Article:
|Van Vleck, Lloyd|
Submitted to: Journal of Animal Science
Publication Type: Peer Reviewed Journal
Publication Acceptance Date: 7/2/2007
Publication Date: 10/1/2007
Citation: Kachman, S.D., Van Vleck, L.D. 2007. Technical Note: Calculation of standard errors of estimates of genetic parameters with the multiple-trait derivative-free restricted maximal likelihood programs. Journal of Animal Science. 85:2375-2381.
Interpretive Summary: The MTDFREML set of programs were written to handle partially missing data in an efficient manner. In addition, to estimating (co)variance components for multiple trait models with partially missing data, the MTDFREML set of programs can also estimate standard errors in the absence of partially missing data. While the standard practice was to eliminate records with partially missing data, that practice uses only a subset of the available data. In some situations the elimination of partial records can result in elimination of all the records. An alternative approach requiring minor manipulation of the original data and model was developed that provides estimates of the standard errors for multiple trait analyses when not all traits are measured using the complete residual log likelihood. Because the same residual vector is used for the original data and the complete data the resulting REML estimators along with their sampling properties are identical.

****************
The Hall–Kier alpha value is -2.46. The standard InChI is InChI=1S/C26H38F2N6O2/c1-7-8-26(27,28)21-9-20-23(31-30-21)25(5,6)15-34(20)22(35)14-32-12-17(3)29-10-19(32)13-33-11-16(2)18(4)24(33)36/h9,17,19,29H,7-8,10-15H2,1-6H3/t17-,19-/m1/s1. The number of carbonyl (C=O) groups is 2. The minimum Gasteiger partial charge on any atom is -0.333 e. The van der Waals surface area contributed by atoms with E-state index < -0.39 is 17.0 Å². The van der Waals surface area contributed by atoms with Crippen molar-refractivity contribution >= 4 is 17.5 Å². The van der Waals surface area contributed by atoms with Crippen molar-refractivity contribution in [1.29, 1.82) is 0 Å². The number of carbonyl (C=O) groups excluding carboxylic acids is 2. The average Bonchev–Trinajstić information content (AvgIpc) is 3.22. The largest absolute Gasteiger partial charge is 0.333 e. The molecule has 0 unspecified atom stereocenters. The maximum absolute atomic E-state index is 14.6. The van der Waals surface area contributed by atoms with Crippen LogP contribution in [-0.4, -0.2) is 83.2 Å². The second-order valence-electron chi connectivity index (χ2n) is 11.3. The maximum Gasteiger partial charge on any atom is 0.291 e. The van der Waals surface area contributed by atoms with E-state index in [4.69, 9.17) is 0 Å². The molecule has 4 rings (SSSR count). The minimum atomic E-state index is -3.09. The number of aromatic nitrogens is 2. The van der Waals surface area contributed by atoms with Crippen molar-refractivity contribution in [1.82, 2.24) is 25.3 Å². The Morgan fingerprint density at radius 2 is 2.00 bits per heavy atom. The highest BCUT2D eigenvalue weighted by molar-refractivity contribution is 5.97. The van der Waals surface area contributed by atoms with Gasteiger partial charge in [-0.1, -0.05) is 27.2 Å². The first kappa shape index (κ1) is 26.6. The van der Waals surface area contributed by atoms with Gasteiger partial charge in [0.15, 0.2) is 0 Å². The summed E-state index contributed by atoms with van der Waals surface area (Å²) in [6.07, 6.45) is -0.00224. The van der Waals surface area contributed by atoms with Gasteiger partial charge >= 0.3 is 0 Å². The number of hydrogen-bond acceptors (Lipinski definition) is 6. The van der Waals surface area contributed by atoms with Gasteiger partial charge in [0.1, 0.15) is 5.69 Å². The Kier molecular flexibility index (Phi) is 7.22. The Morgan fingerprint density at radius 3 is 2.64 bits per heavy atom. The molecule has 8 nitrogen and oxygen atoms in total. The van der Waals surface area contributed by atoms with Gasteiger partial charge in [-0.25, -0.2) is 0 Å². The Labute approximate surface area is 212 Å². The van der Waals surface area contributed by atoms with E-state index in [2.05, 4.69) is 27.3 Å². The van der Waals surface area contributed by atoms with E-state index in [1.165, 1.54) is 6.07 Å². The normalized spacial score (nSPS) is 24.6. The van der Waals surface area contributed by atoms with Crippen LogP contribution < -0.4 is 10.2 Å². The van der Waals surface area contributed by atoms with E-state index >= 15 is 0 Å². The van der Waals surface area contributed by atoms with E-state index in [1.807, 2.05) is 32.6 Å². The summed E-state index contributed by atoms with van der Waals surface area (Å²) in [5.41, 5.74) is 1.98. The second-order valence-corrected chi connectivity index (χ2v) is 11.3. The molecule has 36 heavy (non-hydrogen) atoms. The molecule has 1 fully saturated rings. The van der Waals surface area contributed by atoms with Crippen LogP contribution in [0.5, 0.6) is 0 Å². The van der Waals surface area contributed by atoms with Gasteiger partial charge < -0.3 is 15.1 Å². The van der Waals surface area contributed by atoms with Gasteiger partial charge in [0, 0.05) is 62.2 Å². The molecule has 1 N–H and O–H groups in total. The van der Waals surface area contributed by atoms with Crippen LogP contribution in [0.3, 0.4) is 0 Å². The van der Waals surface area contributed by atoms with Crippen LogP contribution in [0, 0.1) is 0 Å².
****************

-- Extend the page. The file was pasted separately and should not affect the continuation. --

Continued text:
Technical Abstract: The MTDFREML (Boldman et al., 1995) set of programs was written to handle partially missing data in an expedient manner. When estimating (co)variance components and genetic parameters for multiple trait models, the programs have not been able to estimate standard errors of those estimates for multiple trait models when all animals with observations do not have all traits measured. When some traits were not recorded on some units (e.g., animals) the standard approach used was to discard incompletely recorded units. In the worst case, when males have one trait measured and females have another trait measured, there are no animals which have both traits measured. A similar case is for genotype by environment interaction where some animals have records in one environment and other (some related) animals have records in another environment. Although the program uses a derivative-free algorithm (simplex) to minimize -2logL|y where L|y is the likelihood (L) given the data (y), the asymptotic standard errors for single trait analyses and multiple trait analyses with all traits measured are based on the average information (AI) matrix (Johnson and Thompson, 1995) as implemented by Dodenhoff et al. (1998). The limitation of requiring complete data can now be overcome without any changes in the set of MTDFREML programs. A model based procedure is described to accomplish that goal which makes use of properties of the mixed model equations. Only relatively trivial changes in the data file and model are needed. Each missing observation for a trait is assigned a unique level of a dummy factor associated with that trait. Each missing observation can be assigned the same dummy value. The program accepts that value as a real observation. The result is that the program handles the analysis as if all traits were observed for each animal with records. In essence, what happens is that the residual element associated with the dummy observation is estimated to be zero. The algorithm to compute the asymptotic average information matrix uses those zeroes which add nothing to the AI matrix so that it is the same as if it was computed with a more complex algorithm. Similarly, L|y also is the same as if it was computed with missing observations ignored.